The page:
Remember Larry Craig, the Idaho Senator who was arrested for trying to pick up a cop in a Minneapolis airport bathroom stall, entered a guilty plea and then spent thousands of dollars keeping the scandal in the news by trying to convince the courts that he just has a "wide stance" when he urinates in a totally heterosexual manner in airport restrooms?
To pay for lawyers, Craig converted $217,000 of his campaign fund to personal use, a maneuver the Federal Election Commission took issue with in June, when they sued Craig, claiming his legal fees had no connection to his campaign for federal office. Craig's response: screwing with people is the official business of the U.S. Senate, he just took that charge less figuratively than most…
Craig counters that money tied to his airport bathroom trip was for neither personal use nor his campaign, but fell under his official, reimbursable duties as senator because he was traveling between Idaho and the nation's capital for work.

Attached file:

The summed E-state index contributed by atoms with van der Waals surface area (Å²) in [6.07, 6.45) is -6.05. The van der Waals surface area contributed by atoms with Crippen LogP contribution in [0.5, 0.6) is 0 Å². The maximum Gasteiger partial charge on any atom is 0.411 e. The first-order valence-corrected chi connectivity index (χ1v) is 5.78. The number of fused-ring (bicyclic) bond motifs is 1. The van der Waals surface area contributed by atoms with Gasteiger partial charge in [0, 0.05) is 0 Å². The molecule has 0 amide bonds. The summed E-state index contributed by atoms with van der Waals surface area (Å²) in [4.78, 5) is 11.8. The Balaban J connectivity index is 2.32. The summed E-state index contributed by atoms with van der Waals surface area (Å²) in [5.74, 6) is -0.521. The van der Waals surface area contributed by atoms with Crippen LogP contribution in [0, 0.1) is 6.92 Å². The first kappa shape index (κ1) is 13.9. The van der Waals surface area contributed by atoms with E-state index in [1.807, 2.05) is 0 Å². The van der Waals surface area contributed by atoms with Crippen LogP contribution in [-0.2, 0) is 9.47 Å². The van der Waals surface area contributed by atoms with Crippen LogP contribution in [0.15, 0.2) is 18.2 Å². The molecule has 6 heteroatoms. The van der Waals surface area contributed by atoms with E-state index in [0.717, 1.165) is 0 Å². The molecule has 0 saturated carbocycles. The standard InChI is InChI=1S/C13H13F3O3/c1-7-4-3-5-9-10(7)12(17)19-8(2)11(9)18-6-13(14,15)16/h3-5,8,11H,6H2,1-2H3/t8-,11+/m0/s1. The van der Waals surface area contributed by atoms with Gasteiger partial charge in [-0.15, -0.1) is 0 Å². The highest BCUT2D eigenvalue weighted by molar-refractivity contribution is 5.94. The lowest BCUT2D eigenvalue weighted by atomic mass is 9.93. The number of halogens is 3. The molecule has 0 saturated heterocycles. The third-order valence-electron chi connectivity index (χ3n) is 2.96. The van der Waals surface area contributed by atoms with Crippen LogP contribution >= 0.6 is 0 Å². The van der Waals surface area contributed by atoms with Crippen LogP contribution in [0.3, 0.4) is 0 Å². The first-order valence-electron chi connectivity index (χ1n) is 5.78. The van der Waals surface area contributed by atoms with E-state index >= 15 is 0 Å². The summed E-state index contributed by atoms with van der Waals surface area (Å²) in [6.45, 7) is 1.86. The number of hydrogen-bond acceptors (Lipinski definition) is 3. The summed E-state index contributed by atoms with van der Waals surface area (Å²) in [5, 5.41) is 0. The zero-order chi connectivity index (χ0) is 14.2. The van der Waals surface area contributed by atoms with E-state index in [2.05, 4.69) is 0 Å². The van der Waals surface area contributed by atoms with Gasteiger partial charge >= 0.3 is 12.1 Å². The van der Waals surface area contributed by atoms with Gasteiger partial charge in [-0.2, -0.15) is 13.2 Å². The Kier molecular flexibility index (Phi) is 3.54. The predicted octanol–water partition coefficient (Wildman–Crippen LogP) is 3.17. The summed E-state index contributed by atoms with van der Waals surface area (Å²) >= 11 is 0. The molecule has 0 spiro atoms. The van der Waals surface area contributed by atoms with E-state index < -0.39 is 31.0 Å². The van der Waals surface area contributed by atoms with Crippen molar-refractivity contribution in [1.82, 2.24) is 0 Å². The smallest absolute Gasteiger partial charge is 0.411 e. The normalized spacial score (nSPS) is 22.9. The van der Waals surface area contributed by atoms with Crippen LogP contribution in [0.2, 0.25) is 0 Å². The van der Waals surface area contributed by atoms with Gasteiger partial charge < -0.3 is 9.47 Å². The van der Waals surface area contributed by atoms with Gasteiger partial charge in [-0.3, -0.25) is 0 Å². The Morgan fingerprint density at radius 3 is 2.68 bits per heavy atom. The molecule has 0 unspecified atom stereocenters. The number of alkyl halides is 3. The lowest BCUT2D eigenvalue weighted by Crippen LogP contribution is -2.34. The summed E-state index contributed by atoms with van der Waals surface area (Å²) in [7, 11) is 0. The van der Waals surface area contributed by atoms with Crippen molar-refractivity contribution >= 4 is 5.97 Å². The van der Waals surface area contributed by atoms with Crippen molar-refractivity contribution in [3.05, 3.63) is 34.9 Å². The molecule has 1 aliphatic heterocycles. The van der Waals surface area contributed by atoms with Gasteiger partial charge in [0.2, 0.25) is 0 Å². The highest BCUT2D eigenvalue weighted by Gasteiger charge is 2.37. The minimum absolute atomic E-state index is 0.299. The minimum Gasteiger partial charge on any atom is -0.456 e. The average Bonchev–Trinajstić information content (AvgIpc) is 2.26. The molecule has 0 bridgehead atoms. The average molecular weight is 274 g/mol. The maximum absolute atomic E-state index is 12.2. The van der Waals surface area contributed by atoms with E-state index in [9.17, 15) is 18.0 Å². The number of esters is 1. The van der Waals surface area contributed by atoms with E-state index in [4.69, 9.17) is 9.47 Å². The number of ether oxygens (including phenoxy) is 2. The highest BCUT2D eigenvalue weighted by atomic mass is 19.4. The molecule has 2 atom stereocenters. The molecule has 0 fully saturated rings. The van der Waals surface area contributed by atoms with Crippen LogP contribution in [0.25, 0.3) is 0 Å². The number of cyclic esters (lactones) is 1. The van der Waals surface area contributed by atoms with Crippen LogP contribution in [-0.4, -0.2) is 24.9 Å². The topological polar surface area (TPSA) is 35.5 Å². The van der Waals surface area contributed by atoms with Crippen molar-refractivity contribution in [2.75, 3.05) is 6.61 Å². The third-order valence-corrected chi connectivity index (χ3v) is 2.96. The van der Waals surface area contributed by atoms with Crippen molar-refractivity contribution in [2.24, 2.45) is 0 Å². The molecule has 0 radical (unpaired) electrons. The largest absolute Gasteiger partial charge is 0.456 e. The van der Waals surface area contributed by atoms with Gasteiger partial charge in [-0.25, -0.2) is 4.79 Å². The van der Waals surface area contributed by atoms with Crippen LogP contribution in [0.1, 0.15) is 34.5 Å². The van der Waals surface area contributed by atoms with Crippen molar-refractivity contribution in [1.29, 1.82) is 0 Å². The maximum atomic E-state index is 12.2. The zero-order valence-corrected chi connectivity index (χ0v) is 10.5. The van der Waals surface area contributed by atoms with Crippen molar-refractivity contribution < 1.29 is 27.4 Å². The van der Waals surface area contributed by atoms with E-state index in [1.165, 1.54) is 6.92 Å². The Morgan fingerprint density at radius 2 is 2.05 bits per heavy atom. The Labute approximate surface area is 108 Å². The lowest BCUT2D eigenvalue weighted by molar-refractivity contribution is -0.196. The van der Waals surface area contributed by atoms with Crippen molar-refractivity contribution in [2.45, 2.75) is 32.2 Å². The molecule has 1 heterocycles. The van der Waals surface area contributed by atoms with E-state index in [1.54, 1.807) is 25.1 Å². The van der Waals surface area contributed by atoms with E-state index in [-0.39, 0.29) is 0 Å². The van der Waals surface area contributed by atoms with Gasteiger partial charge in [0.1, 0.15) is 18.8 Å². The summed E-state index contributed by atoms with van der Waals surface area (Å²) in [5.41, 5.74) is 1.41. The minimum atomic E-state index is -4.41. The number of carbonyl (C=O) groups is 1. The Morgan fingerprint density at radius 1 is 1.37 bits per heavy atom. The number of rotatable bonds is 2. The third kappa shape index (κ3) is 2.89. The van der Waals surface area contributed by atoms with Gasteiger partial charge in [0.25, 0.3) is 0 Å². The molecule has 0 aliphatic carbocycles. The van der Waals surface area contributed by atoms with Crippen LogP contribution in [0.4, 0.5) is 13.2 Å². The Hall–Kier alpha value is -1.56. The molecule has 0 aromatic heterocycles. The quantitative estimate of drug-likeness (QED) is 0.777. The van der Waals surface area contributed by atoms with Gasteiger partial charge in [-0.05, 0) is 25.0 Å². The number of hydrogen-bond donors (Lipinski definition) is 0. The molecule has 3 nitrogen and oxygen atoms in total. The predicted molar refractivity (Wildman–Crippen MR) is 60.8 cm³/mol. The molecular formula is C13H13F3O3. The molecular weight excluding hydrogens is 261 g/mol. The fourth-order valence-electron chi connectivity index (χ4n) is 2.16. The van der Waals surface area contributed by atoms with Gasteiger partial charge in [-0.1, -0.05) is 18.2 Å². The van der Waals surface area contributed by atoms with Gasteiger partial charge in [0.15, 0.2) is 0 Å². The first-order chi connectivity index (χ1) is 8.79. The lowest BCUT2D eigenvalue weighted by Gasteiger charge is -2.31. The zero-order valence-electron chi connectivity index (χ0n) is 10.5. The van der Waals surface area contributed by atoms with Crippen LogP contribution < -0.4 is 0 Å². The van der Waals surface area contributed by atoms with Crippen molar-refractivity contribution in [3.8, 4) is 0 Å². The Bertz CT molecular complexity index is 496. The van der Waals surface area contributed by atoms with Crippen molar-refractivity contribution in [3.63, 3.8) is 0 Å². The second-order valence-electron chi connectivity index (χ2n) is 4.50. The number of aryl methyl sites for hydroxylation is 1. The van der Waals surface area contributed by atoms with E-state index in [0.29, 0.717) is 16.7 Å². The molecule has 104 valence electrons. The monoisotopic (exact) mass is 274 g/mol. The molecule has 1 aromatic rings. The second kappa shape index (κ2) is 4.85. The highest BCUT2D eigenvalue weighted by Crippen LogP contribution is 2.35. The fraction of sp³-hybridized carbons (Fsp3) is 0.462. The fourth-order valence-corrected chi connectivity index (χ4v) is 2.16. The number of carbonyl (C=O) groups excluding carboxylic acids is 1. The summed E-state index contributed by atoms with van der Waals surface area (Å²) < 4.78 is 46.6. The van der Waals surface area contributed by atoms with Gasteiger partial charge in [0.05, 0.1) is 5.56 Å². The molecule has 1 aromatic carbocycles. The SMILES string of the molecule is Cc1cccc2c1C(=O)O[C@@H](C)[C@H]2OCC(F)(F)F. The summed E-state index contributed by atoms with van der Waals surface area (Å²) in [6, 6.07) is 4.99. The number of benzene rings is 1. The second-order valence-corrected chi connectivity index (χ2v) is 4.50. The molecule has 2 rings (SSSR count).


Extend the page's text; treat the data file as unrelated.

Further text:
He cites a U.S. Senate rule in which reimbursable per diem expenses include all charges for meals, lodging, hotel fans, cleaning, pressing of clothing — and bathrooms.
"Not only was the trip itself constitutionally required, but Senate rules sanction reimbursement for any cost relating to a senator's use of a bathroom while on official travel," wrote Andrew Herman, Craig's lawyer in Washington, D.C.
Of course, most Americans manage to use the bathroom without incurring over $200,000 in legal expenses, but Craig seems to have legal precedent on his side. When Rep. Jim Kolbe of Arizona was investigated by the Department of Justice for a rafting trip he took with two male pages, the FEC concluded that Kolbe's legal expenses were an "ordinary and necessary expenses incurred in connection with his duty as a House member."
That is a very wide stance on the responsibilities of elected officials, but law's the law.
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Tags: FEC, Larry Craig